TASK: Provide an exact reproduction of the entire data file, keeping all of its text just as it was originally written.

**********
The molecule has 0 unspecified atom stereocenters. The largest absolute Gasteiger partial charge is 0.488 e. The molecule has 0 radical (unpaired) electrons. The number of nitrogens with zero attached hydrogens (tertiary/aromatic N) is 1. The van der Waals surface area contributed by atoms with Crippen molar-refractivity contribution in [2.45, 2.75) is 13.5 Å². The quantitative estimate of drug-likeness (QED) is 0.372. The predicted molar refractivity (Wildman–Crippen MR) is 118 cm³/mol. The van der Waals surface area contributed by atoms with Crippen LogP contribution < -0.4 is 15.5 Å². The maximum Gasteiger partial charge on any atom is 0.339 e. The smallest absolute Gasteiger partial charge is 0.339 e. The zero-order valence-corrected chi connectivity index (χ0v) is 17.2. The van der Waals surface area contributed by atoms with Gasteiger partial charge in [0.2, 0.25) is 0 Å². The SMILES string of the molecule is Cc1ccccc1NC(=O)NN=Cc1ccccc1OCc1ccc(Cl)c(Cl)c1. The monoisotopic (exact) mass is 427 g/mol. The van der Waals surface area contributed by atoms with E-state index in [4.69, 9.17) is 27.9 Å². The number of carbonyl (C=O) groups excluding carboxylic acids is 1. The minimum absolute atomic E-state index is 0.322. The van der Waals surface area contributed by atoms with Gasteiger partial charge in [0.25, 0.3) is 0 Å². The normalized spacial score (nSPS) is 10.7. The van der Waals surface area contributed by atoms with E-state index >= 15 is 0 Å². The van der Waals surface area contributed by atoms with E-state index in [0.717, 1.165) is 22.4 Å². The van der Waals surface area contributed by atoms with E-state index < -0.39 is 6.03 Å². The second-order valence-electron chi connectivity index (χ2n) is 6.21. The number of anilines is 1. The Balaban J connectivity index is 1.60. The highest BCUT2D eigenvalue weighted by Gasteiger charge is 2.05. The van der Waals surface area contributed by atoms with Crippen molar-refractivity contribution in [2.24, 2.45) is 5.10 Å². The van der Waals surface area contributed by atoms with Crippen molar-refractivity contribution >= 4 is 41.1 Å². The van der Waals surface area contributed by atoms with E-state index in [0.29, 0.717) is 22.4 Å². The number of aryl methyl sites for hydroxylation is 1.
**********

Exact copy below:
The molecule has 0 unspecified atom stereocenters. The largest absolute Gasteiger partial charge is 0.488 e. The molecule has 0 radical (unpaired) electrons. The number of nitrogens with zero attached hydrogens (tertiary/aromatic N) is 1. The van der Waals surface area contributed by atoms with Crippen molar-refractivity contribution in [2.45, 2.75) is 13.5 Å². The quantitative estimate of drug-likeness (QED) is 0.372. The predicted molar refractivity (Wildman–Crippen MR) is 118 cm³/mol. The van der Waals surface area contributed by atoms with Crippen LogP contribution < -0.4 is 15.5 Å². The maximum Gasteiger partial charge on any atom is 0.339 e. The smallest absolute Gasteiger partial charge is 0.339 e. The zero-order valence-corrected chi connectivity index (χ0v) is 17.2. The van der Waals surface area contributed by atoms with Gasteiger partial charge in [0.2, 0.25) is 0 Å². The SMILES string of the molecule is Cc1ccccc1NC(=O)NN=Cc1ccccc1OCc1ccc(Cl)c(Cl)c1. The monoisotopic (exact) mass is 427 g/mol. The van der Waals surface area contributed by atoms with E-state index in [4.69, 9.17) is 27.9 Å². The number of carbonyl (C=O) groups excluding carboxylic acids is 1. The minimum absolute atomic E-state index is 0.322. The van der Waals surface area contributed by atoms with Gasteiger partial charge in [0.25, 0.3) is 0 Å². The normalized spacial score (nSPS) is 10.7. The van der Waals surface area contributed by atoms with E-state index >= 15 is 0 Å². The van der Waals surface area contributed by atoms with E-state index in [0.717, 1.165) is 22.4 Å². The van der Waals surface area contributed by atoms with E-state index < -0.39 is 6.03 Å². The second-order valence-electron chi connectivity index (χ2n) is 6.21. The number of anilines is 1. The Balaban J connectivity index is 1.60. The highest BCUT2D eigenvalue weighted by Gasteiger charge is 2.05. The van der Waals surface area contributed by atoms with Crippen molar-refractivity contribution in [2.24, 2.45) is 5.10 Å². The van der Waals surface area contributed by atoms with Crippen molar-refractivity contribution >= 4 is 41.1 Å². The van der Waals surface area contributed by atoms with E-state index in [0.29, 0.717) is 22.4 Å². The number of aryl methyl sites for hydroxylation is 1.